Embracing Beauty: The Good, The Bad & The Ugly
In 2003 I had been working in the eating disorder field for 2 years. I was honored to be invited to participate on a panel discussion with
other eating disorder professionals at a local conference. The discussion gets underway and I’m feeling pretty good about myself.
A seasoned therapist sitting next to me says to the audience “as eating disorder clinicians, it is critical that we not care about our appearance”
(this is what I recall hearing at least). I thought, “Oh boy, am I in trouble!
Because you know what? I did and still do care.
As an impressionable and passionate young clinician, I was up for doing whatever it took to do this work well – I loved it!
So, I tucked that part of myself away and out of sight. I tried hard to keep it down and then would feel ashamed when it resurfaced. I
now realize how absurd it was to expect myself not to care at all about my appearance in a culture that’s constantly reminding me how important it
is to care. Exploring my personal beauty construct and making peace in my relationship
with my physical appearance has been paramount in helping my clients do the same. So many clients I’ve worked with who struggle with eating
disorders have described this inner conflict – they are equally furious about the pressures our culture places on them while falling victim
to them at the same time.
The reality is, I spent a good portion of my childhood not feeling “pretty enough” despite getting regular compliments on my looks. I come
from a long line of incredibly beautiful women and saw the admiration they received for their looks readily. It became clear that
appearance was important and living in a family with so many beautiful women, I felt “ok” attractive.
My mother worked hard to teach me and my sisters that our worth extended far beyond our physical appearance. Nonetheless, I internalized the message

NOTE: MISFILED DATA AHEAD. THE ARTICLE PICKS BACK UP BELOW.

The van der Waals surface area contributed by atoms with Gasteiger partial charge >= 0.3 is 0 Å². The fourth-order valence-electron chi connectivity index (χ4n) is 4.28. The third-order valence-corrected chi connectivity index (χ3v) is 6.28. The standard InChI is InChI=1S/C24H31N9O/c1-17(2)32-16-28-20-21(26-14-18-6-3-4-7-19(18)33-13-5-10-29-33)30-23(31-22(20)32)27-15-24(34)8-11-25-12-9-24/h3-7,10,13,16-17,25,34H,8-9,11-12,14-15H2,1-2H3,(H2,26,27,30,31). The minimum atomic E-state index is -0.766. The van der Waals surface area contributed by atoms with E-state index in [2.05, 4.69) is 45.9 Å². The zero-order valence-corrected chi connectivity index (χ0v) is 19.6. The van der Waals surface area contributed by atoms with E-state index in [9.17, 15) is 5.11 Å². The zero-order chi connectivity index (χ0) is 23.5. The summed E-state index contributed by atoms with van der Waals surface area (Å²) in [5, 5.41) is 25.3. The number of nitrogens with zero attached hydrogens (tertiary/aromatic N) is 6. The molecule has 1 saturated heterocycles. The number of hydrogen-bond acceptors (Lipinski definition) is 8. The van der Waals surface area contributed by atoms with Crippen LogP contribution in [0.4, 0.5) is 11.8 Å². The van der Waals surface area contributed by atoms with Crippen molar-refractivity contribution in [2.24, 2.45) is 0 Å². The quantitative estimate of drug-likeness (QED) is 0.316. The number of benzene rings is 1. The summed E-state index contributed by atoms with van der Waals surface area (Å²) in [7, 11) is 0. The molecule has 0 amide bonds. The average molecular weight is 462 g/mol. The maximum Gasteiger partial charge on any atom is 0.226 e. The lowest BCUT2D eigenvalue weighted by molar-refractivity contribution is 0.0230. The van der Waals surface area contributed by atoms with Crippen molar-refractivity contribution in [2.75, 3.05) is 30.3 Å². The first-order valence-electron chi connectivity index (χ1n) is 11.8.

Beauty carries a burden (I am well aware of the repugnance of this statement as I am experiencing some nausea myself right now, but please
hear me out). I’m referring to the unspoken jealously and competition that occurs between women that can be incredibly painful. And the
fact that when you are continually revered for your appearance starting at a young age, it becomes very important to maintain that and even worse,
be “the prettiest” of the pretty girls to feel special (read: loveable). In a family of all girls, there is a tendency for these dynamics
to get amplified. I’ve heard a number of female clients refer to themselves as the “fat one” or “ugly one” in the family when in fact, they are
objectively neither (it’s all about the comparative reference). Our culture pits women against each other in a silent but excruciating way.
In a 2013 literature review referenced in this NYT article,
Tracy Vaillancourt found that women by and large express indirect aggression toward each other, and that aggression is a combination of “self-promotion,” making themselves look more attractive, and “derogation of rivals,” ( cutting down other women). A few years back, an old friend of
mine said to me at a party “You’re so skinny, I hate you”. I give her credit for putting it out there instead of operating in the typical relational
aggressive fashion most women do, but um… how do I respond to this? A. “Gee, I’m sorry, it wasn’t my intent to make you uncomfortable.
I’ll make sure to put on some weight before I see you again” or B. “Well, everything else in my life is awful so don’t feel so bad”. The term
“thin privilege” was mentioned at a recent presentation I was at on Health at Every Size. It got me thinking, is there also such a thing
as “thin woman’s burden”?
What that 20-something version of myself heard on that panel years ago was that part of me was unacceptable and beyond that, if
I expected to have a career working with eating disorders, I’d better damn well fix it. I squelched this vanity part of myself for quite